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Re: Orbital Kinetic Energy

• From: John Denker <jsd@AV8N.COM>
• Date: Tue, 3 Feb 2004 09:59:02 -0800

Quoting Brian Blais <bblais@BRYANT.EDU>:

I was wondering if anyone knew of a calculation showing that the kinetic
energy of an object in a circular orbit is equal to half of the potential
energy, where the calculation does *not* use acceleration or force at all.
Is there an argument for this based purely on energy concepts?

Previously I said I didn't know of one.

Update: Now I know there isn't one.

Consider two potentials, marked with ' and ".

' ' ' ' ' ' '
'
'
'
" " " " " " " " " " "
'
"
' <-- X
"
'

That is, at point X, the two potentials agree as to the slope
of the potential (i.e force), but one of the potentials has
only half the binding energy of the other. I repeat:
same force, different energy. This situation arises naturally
e.g. if you compare the Coulomb potential to the Yukawa potential.
It can be demonstrated in the classroom by rolling marbles in
suitable dishes.

The virial itself (p dot r) involves only local properties. Force
is a local property; depth of potential (i.e. binding energy)
is *not* a local property. There is no measurement a particle
at point X can make to ascertain which of the two possible
potentials it's in.

You might say the fundamentally the virial theorem starts by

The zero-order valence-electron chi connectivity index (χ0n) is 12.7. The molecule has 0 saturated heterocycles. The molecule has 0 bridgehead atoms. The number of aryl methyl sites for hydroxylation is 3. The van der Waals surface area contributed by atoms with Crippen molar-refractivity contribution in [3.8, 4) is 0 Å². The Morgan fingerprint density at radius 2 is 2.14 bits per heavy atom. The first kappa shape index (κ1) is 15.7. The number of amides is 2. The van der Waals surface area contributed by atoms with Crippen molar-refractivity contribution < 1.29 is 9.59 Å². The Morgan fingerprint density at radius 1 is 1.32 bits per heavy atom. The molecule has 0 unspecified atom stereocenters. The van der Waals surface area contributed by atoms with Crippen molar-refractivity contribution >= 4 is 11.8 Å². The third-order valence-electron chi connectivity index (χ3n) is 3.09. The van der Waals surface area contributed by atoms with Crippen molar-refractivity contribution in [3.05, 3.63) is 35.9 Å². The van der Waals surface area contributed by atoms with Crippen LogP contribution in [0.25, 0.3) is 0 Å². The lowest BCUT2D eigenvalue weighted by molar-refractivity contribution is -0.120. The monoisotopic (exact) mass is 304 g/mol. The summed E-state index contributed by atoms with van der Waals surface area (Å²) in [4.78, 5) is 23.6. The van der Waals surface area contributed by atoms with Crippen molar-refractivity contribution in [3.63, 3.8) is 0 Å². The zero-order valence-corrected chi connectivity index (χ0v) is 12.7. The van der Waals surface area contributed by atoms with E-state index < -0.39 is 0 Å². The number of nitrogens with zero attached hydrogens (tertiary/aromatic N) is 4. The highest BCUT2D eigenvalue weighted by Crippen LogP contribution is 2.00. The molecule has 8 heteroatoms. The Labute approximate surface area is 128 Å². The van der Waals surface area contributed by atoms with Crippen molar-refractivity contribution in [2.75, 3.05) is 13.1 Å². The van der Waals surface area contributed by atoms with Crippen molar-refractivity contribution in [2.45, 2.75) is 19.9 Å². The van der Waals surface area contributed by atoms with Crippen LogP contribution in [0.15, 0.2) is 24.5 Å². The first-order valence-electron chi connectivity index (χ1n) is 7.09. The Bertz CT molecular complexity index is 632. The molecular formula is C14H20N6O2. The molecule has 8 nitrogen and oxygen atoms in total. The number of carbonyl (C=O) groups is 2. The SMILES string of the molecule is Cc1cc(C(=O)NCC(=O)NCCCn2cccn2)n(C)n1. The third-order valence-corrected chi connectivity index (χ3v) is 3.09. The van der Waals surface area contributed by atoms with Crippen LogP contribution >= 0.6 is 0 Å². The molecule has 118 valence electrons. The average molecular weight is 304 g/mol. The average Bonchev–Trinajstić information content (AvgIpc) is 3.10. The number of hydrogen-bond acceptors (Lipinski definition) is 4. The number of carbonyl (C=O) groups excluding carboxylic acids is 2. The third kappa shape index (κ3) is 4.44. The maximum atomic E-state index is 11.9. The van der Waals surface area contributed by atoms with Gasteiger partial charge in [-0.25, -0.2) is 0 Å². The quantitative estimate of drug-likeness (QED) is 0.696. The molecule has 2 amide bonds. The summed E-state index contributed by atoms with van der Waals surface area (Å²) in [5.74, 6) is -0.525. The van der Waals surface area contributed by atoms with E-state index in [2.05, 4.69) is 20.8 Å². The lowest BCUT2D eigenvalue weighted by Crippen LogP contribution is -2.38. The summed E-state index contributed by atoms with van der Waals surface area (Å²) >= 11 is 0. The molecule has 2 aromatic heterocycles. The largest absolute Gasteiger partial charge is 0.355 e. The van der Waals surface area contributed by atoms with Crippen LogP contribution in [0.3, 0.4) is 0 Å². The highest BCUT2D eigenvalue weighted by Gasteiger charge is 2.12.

relating the KE to the local force. From there, it exploits
the fact that for a power-law force, the slope of the potential
is proportional to the depth of the potential divided by r.
This fact is a fact, but IMHO it is little more than a mathematical
curiosity. In any case, you won't know this fact unless you
differentiate the potential or do something equivalent.

If you try to derive the virial theorem result using energy
principles alone, you're going to get the wrong answer for
at least one of the potentials diagrammed above, since they
have the same force and same KE but different binding energy.

I know Brother Blais wants to restrict attention the gravitational
1/r potential ... but the energy principles don't know that. To
make the result stick, at some point you will have to bring in
the *local* shape of the potential (not just its total depth)
and that is tantamount to bringing in the force.